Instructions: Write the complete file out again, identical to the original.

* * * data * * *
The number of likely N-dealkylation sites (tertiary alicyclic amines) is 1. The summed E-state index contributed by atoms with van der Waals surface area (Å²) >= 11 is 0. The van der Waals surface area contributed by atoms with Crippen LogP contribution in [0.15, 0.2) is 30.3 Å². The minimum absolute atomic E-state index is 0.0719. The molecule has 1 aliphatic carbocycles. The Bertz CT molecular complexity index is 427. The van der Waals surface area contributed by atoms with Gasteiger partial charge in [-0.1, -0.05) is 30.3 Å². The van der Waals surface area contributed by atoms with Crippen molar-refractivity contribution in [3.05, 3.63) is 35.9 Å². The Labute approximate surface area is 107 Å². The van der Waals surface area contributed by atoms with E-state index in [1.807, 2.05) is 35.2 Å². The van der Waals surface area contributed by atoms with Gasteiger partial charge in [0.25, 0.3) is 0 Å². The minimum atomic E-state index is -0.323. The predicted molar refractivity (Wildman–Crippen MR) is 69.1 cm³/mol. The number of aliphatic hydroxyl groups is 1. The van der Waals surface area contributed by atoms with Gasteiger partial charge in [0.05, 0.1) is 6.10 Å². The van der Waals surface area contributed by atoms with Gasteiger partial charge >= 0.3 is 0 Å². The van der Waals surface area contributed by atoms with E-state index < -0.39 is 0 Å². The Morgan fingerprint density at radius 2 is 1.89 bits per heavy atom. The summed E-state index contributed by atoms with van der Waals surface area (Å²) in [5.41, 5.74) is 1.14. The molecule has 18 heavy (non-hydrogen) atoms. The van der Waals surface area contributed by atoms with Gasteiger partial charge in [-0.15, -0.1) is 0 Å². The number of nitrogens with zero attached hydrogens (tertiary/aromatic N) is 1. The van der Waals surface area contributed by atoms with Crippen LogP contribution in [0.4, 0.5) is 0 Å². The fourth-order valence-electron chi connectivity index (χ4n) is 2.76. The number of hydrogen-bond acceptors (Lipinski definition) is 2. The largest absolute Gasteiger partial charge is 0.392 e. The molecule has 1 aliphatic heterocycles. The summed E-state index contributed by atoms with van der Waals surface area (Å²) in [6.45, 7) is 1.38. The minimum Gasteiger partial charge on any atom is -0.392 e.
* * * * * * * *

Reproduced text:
The number of likely N-dealkylation sites (tertiary alicyclic amines) is 1. The summed E-state index contributed by atoms with van der Waals surface area (Å²) >= 11 is 0. The van der Waals surface area contributed by atoms with Crippen LogP contribution in [0.15, 0.2) is 30.3 Å². The minimum absolute atomic E-state index is 0.0719. The molecule has 1 aliphatic carbocycles. The Bertz CT molecular complexity index is 427. The van der Waals surface area contributed by atoms with Gasteiger partial charge in [-0.1, -0.05) is 30.3 Å². The van der Waals surface area contributed by atoms with Crippen molar-refractivity contribution in [3.05, 3.63) is 35.9 Å². The Labute approximate surface area is 107 Å². The van der Waals surface area contributed by atoms with E-state index in [1.807, 2.05) is 35.2 Å². The van der Waals surface area contributed by atoms with Gasteiger partial charge in [0.25, 0.3) is 0 Å². The minimum atomic E-state index is -0.323. The predicted molar refractivity (Wildman–Crippen MR) is 69.1 cm³/mol. The number of aliphatic hydroxyl groups is 1. The van der Waals surface area contributed by atoms with Gasteiger partial charge in [0.05, 0.1) is 6.10 Å². The van der Waals surface area contributed by atoms with Gasteiger partial charge >= 0.3 is 0 Å². The van der Waals surface area contributed by atoms with E-state index < -0.39 is 0 Å². The Morgan fingerprint density at radius 2 is 1.89 bits per heavy atom. The summed E-state index contributed by atoms with van der Waals surface area (Å²) in [5.41, 5.74) is 1.14. The molecule has 18 heavy (non-hydrogen) atoms. The van der Waals surface area contributed by atoms with Gasteiger partial charge in [-0.15, -0.1) is 0 Å². The number of nitrogens with zero attached hydrogens (tertiary/aromatic N) is 1. The van der Waals surface area contributed by atoms with Crippen LogP contribution in [0.4, 0.5) is 0 Å². The fourth-order valence-electron chi connectivity index (χ4n) is 2.76. The number of hydrogen-bond acceptors (Lipinski definition) is 2. The largest absolute Gasteiger partial charge is 0.392 e. The molecule has 1 aliphatic heterocycles. The summed E-state index contributed by atoms with van der Waals surface area (Å²) in [6.45, 7) is 1.38. The minimum Gasteiger partial charge on any atom is -0.392 e.